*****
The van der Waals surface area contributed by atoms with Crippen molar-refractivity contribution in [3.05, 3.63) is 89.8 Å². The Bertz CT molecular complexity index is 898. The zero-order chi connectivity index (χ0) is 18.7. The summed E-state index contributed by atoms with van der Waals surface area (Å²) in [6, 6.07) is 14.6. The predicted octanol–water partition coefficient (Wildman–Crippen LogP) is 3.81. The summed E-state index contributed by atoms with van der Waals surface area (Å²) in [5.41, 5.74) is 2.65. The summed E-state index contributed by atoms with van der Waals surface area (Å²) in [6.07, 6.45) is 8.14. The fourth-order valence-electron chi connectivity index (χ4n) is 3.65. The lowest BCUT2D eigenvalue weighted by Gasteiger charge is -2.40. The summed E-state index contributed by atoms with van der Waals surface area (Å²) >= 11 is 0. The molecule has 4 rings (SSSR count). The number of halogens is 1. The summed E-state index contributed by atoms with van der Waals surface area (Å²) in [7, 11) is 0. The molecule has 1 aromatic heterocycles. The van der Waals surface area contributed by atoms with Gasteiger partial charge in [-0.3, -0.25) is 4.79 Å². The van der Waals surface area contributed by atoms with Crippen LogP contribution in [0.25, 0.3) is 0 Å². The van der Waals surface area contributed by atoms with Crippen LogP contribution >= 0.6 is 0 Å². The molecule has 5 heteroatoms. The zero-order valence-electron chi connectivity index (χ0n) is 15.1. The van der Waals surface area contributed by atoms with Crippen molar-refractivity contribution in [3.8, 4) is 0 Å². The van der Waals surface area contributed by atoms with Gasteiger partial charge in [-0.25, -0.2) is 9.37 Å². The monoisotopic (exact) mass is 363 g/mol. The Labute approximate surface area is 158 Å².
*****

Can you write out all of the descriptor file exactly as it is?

The van der Waals surface area contributed by atoms with Crippen molar-refractivity contribution in [3.05, 3.63) is 89.8 Å². The Bertz CT molecular complexity index is 898. The zero-order chi connectivity index (χ0) is 18.7. The summed E-state index contributed by atoms with van der Waals surface area (Å²) in [6, 6.07) is 14.6. The predicted octanol–water partition coefficient (Wildman–Crippen LogP) is 3.81. The summed E-state index contributed by atoms with van der Waals surface area (Å²) in [5.41, 5.74) is 2.65. The summed E-state index contributed by atoms with van der Waals surface area (Å²) in [6.07, 6.45) is 8.14. The fourth-order valence-electron chi connectivity index (χ4n) is 3.65. The lowest BCUT2D eigenvalue weighted by Gasteiger charge is -2.40. The summed E-state index contributed by atoms with van der Waals surface area (Å²) >= 11 is 0. The molecule has 4 rings (SSSR count). The number of halogens is 1. The summed E-state index contributed by atoms with van der Waals surface area (Å²) in [7, 11) is 0. The molecule has 1 aromatic heterocycles. The van der Waals surface area contributed by atoms with Gasteiger partial charge in [-0.3, -0.25) is 4.79 Å². The van der Waals surface area contributed by atoms with Crippen LogP contribution in [0.25, 0.3) is 0 Å². The van der Waals surface area contributed by atoms with Crippen LogP contribution >= 0.6 is 0 Å². The molecule has 5 heteroatoms. The zero-order valence-electron chi connectivity index (χ0n) is 15.1. The van der Waals surface area contributed by atoms with Crippen molar-refractivity contribution in [3.8, 4) is 0 Å². The van der Waals surface area contributed by atoms with Gasteiger partial charge in [-0.25, -0.2) is 9.37 Å². The monoisotopic (exact) mass is 363 g/mol. The Labute approximate surface area is 158 Å².